Naloxone (Narcan) nasal spray can reverse the effects of opioid overdoses. (Photo by Drew Angerer/Getty Images)
The Lexington-Fayette County Health Department announced it is seeing “an unusually high number of suspected nonfatal drug overdoses” a week into 2024.
There were 29 such overdoses Jan. 4-7, the health department reported, compared with 17 the previous week.
“This is an important time to carry naloxone, used to reverse opioid overdoses, especially if you or someone you know has substance use disorder,” the health department said in a statement. “Fentanyl has been found in all types of regulated drugs, so naloxone may help regardless of the drug taken.”
Signs of an overdose include labored breathing, unresponsiveness, choking and more.
If you think someone is overdosing, here’s what experts say to do:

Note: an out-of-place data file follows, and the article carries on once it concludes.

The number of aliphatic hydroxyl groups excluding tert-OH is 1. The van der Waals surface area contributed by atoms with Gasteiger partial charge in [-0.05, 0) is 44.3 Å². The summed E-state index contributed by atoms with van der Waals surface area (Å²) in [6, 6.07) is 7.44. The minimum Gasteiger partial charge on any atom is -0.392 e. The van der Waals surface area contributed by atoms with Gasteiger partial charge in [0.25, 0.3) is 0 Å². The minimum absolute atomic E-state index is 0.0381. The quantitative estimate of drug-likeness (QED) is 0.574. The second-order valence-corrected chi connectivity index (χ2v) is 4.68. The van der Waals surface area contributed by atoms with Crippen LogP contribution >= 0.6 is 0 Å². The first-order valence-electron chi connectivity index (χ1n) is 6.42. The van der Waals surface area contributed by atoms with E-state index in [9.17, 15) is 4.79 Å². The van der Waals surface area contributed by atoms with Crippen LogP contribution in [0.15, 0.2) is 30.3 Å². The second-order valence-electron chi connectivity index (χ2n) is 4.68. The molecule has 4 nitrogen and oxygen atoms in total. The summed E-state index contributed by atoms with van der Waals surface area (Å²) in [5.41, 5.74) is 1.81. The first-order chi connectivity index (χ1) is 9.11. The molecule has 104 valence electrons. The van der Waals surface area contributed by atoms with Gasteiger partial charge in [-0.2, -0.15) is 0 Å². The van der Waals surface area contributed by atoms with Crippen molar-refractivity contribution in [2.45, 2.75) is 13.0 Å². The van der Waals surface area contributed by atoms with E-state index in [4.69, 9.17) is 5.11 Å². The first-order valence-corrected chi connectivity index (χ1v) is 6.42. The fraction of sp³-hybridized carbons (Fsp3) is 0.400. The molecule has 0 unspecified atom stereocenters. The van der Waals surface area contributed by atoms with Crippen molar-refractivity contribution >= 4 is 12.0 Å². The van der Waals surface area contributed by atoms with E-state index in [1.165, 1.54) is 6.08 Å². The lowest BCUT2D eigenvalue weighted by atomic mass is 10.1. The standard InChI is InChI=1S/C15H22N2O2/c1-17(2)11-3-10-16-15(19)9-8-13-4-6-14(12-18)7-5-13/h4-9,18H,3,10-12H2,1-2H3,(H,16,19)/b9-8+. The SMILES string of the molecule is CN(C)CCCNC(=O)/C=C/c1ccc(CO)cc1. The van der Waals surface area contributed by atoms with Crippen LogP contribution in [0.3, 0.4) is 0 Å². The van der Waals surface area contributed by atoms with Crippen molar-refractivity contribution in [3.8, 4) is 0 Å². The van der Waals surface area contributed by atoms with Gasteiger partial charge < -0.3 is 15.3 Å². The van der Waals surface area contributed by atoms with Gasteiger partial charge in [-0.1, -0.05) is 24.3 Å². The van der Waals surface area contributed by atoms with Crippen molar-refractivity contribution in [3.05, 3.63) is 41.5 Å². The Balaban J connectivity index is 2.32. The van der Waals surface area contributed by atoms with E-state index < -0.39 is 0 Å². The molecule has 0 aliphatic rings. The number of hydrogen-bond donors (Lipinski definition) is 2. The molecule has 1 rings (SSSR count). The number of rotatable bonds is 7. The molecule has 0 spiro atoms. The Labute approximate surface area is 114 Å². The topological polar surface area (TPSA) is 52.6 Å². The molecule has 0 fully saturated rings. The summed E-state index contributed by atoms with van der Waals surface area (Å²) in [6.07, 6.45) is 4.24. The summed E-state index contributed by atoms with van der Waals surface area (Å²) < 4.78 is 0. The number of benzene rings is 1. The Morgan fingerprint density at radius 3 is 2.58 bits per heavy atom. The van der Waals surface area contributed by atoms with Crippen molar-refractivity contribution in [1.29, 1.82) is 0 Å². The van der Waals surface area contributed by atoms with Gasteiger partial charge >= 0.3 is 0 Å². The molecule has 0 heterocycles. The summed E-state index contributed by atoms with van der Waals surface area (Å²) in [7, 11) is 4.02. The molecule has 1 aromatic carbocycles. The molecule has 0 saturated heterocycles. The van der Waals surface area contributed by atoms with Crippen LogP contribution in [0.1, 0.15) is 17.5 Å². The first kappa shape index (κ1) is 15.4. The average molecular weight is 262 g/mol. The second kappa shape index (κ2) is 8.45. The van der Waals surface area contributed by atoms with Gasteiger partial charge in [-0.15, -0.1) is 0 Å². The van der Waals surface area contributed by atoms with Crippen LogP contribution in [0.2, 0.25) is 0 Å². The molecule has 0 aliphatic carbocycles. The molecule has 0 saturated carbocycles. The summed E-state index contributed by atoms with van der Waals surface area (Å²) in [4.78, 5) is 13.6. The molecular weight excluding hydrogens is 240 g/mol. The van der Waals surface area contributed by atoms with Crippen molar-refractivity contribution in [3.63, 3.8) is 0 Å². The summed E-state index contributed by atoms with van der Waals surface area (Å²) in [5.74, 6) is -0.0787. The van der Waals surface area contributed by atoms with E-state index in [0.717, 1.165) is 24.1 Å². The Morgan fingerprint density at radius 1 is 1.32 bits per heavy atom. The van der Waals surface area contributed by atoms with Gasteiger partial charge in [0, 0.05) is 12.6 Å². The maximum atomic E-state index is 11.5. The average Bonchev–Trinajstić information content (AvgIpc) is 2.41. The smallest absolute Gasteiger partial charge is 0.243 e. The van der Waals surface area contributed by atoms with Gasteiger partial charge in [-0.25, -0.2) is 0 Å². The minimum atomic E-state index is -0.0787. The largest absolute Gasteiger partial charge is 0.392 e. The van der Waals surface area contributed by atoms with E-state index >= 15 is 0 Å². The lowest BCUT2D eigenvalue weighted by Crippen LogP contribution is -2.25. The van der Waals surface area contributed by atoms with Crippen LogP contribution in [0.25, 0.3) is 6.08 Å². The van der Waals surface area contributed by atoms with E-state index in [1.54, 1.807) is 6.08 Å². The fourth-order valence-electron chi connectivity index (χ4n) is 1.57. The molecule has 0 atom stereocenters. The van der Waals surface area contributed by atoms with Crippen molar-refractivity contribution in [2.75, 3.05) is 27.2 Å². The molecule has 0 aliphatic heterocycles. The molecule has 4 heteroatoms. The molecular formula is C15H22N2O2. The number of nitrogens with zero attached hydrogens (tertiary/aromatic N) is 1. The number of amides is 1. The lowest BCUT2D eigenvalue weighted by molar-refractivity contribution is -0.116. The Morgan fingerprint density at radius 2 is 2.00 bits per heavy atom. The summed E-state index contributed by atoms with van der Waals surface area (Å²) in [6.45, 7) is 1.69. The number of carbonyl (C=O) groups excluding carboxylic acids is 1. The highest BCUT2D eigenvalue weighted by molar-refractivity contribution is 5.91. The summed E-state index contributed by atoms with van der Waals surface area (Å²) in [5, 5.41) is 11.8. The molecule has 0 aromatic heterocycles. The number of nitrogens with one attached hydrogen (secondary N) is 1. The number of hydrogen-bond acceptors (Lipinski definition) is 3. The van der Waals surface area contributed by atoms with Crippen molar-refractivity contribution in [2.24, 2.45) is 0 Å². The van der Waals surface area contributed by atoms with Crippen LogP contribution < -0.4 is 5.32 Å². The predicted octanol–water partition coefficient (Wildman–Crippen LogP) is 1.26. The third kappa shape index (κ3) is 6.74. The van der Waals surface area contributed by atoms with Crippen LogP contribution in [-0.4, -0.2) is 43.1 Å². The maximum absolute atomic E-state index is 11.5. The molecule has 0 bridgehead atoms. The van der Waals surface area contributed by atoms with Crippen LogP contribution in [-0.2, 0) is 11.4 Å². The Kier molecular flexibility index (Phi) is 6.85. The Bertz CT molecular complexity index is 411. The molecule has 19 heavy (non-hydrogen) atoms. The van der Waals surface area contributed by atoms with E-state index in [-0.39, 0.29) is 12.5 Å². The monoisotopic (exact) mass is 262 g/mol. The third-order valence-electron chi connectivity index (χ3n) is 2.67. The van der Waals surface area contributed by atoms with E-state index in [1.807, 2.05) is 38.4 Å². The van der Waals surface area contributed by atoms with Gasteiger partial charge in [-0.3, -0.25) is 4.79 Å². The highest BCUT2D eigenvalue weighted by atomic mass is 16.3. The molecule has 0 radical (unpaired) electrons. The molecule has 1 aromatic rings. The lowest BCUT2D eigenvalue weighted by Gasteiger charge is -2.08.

- First, call 911 so help is on the way.
- Try speaking to the person. For example, say: “I believe you might be overdosing, and I am going to administer Narcan.”
- Rake your knuckles over the person’s chest. This may also elicit a response.
- If the person isn’t responsive, administer Narcan.
A box of Narcan comes with user instructions, which include these rescue steps:
- Put the person on their back.
- Tilt the person’s head back.
- Insert the Narcan nozzle into one of the person’s nostrils.
- Press the plunger and then remove the nozzle from the nose.
- If the person doesn’t respond, in two minutes, repeat the process.
- Stay with the person until emergency medical staff arrive.
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